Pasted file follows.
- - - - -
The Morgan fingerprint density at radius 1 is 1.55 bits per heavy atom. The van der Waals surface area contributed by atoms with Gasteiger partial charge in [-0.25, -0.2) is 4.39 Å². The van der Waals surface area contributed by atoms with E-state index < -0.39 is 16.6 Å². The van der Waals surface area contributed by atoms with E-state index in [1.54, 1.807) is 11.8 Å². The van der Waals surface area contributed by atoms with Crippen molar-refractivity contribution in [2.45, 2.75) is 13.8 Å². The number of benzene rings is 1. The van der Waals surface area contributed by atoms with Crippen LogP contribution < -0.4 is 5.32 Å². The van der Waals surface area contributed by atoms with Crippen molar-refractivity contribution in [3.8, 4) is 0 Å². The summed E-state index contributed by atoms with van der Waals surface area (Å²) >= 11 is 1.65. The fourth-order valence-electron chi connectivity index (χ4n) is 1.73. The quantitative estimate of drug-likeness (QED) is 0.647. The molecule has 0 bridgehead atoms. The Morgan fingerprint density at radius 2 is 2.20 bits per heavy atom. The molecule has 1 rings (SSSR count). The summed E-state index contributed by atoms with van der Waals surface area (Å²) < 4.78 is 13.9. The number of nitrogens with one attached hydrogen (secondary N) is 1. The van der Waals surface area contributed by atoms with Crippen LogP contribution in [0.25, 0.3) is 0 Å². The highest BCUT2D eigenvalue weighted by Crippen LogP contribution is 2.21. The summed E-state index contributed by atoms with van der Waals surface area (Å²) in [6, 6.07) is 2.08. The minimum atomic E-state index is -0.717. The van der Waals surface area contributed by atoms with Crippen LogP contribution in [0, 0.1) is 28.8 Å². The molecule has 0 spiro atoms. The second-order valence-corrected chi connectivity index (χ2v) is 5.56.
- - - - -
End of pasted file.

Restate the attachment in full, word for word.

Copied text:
The Morgan fingerprint density at radius 1 is 1.55 bits per heavy atom. The van der Waals surface area contributed by atoms with Gasteiger partial charge in [-0.25, -0.2) is 4.39 Å². The van der Waals surface area contributed by atoms with E-state index < -0.39 is 16.6 Å². The van der Waals surface area contributed by atoms with E-state index in [1.54, 1.807) is 11.8 Å². The van der Waals surface area contributed by atoms with Crippen molar-refractivity contribution in [2.45, 2.75) is 13.8 Å². The number of benzene rings is 1. The van der Waals surface area contributed by atoms with Crippen LogP contribution < -0.4 is 5.32 Å². The van der Waals surface area contributed by atoms with Crippen molar-refractivity contribution in [3.8, 4) is 0 Å². The summed E-state index contributed by atoms with van der Waals surface area (Å²) >= 11 is 1.65. The fourth-order valence-electron chi connectivity index (χ4n) is 1.73. The quantitative estimate of drug-likeness (QED) is 0.647. The molecule has 0 bridgehead atoms. The Morgan fingerprint density at radius 2 is 2.20 bits per heavy atom. The molecule has 1 rings (SSSR count). The summed E-state index contributed by atoms with van der Waals surface area (Å²) < 4.78 is 13.9. The number of nitrogens with one attached hydrogen (secondary N) is 1. The van der Waals surface area contributed by atoms with Crippen LogP contribution in [0.25, 0.3) is 0 Å². The highest BCUT2D eigenvalue weighted by Crippen LogP contribution is 2.21. The summed E-state index contributed by atoms with van der Waals surface area (Å²) in [6, 6.07) is 2.08. The minimum atomic E-state index is -0.717. The van der Waals surface area contributed by atoms with Crippen LogP contribution in [0, 0.1) is 28.8 Å². The molecule has 0 spiro atoms. The second-order valence-corrected chi connectivity index (χ2v) is 5.56.